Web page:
(Registered Voters)

Economy/jobs
24%
War in Iraq
20%
Health care
12%
Foreign policy/defense
6%
Education
5%
Terrorism
5%

Voters express some confidence that both Bush and Kerry have the ability to make the right decisions when it comes to Iraq and terrorism. But on the issues of the economy and health care, the Democratic challenger appears to have the edge.

63 percent of voters have some confidence that Kerry will make the right decisions about the ongoing conflict in Iraq, compared to 56 percent who say they have confidence in Bush. However, as has been the case in previous polls, slightly more voters say they have "a lot" of confidence in Bush.

CONFIDENCE IN MAKING RIGHT DECISIONS ON IRAQ
(Registered Voters)

John Kerry
A lot
26%
Some
37%
Not much/none
34%

George W. Bush
A lot
32%
Some
24%
Not much/none
43%

About 7 in 10 voters say they have at least some confidence that both Bush and Kerry will make the right decisions when it comes to protecting the country from a terrorist attack. But as with Iraq, more voters say they have "a lot" of confidence that Bush would make the right decisions. 43 percent have a lot of confidence in Bush, 32 percent have a lot of confidence in Kerry.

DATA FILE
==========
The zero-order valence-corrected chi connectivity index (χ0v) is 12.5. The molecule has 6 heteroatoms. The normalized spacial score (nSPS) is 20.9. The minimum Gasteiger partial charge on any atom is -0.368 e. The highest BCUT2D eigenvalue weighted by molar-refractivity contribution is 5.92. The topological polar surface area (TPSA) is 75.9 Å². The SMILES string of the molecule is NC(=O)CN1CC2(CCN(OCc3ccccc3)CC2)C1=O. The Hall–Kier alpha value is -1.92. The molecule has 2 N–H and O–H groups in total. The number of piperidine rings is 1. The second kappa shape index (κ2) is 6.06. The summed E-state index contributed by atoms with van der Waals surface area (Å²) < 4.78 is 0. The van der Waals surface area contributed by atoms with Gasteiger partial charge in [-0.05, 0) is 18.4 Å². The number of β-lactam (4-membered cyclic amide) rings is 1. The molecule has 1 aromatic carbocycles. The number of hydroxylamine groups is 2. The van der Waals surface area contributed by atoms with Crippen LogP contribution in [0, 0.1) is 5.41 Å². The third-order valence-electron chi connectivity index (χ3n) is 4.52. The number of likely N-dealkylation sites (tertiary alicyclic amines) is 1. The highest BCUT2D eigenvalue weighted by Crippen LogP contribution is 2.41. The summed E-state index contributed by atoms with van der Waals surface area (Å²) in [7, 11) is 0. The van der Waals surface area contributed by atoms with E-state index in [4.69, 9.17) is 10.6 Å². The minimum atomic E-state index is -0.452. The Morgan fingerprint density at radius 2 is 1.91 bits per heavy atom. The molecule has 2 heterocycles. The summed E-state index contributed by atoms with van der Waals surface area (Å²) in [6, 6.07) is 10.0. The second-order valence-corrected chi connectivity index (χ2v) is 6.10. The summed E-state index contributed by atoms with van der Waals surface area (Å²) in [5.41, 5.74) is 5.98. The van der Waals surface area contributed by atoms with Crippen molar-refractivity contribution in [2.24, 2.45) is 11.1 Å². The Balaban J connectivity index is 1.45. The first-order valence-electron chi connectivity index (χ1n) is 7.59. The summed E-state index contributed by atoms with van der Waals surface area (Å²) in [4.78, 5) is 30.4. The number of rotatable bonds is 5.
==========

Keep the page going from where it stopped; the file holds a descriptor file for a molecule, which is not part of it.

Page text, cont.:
CONFIDENCE IN MAKING RIGHT DECISIONS ON TERRORISM
(Registered Voters)

John Kerry
A lot
32%
Some
39%
Not much/none
26%

George W. Bush
A lot
43%
Some
26%
Not much/none
30%

The President's overall policies on terrorism are seen as effective by 51 percent of voters, who think the Administration's policies have made the U.S. safer from terrorism. 24 percent say the policies have made the U.S. less safe, while 19 percent say there has been no effect.

BUSH ADMINISTRATION'S POLICIES HAVE MADE THE U.S.…
(Registered Voters)

Safer from terrorism
51%
Less safe
24%
No effect
19%

41 percent of voters are confident in Kerry's ability to handle an international crisis -- matching his highest rating ever on this question. But more voters -- 49 percent -- still remain uneasy about his approach.

Bush's ratings on handling an international crisis are also mixed. 46 percent are confident that Bush has the ability to handle such a crisis, and 52 percent are uneasy about his approach. Bush's ratings on this took a sharp drop after the revelations of the abuse of Iraqi prisoners in early spring.